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Abstract

First, we will retrace the life and brilliant career of this Roman senator of Bithynian origins who came from an ancient family of public figures and who had served five or six emperors and been friends with several of them, having been twice appointed to the role of consul.

Then we will consider the nature of his role as Senator coming from an Eastern province and its relationship with Roman power. We will come to see that he represents the perfect example of his theory of the association of provincial élites coming to power, which was developed at length in his work, Roman History, which he produced in Greek for a Greek readership.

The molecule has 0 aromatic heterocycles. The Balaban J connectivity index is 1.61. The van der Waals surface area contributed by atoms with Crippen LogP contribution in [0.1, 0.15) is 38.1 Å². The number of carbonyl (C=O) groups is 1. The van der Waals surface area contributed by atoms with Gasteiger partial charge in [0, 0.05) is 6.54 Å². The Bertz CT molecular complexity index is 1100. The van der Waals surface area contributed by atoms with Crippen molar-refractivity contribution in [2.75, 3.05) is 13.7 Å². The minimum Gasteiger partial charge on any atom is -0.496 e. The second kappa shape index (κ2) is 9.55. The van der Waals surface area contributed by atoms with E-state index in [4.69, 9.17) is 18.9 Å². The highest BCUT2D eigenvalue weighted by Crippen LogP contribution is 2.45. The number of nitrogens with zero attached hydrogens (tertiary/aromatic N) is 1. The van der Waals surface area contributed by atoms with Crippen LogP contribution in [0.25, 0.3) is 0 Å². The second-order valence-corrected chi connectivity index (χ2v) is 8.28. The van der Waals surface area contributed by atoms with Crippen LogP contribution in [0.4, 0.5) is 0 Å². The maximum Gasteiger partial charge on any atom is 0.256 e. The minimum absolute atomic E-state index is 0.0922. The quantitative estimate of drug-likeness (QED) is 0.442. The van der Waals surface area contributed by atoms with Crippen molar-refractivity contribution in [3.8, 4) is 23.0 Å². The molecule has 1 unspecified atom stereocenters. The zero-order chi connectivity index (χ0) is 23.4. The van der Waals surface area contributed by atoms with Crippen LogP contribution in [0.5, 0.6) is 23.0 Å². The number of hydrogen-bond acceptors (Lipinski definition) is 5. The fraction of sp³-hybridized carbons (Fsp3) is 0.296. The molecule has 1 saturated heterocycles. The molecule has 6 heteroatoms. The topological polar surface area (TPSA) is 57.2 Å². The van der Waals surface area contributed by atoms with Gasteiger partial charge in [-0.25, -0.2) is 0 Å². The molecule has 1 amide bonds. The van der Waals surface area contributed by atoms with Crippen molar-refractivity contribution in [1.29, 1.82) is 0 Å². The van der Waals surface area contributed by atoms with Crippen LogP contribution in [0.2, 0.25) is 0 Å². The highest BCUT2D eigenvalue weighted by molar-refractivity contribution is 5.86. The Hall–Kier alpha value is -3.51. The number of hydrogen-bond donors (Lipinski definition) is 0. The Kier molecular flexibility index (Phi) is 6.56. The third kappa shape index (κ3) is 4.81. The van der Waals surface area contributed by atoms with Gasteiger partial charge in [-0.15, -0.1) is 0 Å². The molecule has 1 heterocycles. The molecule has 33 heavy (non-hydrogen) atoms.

Finally, rather paradoxically, we will consider how he sees himself in a largely bi-lingual and bi-cultural empire and how he speaks of his homeland with a view to determining whether his attachment to his ‘little country’ is the stronger and if his numerous sojourns in Rome amount to little more than a ‘golden exile’ for him.

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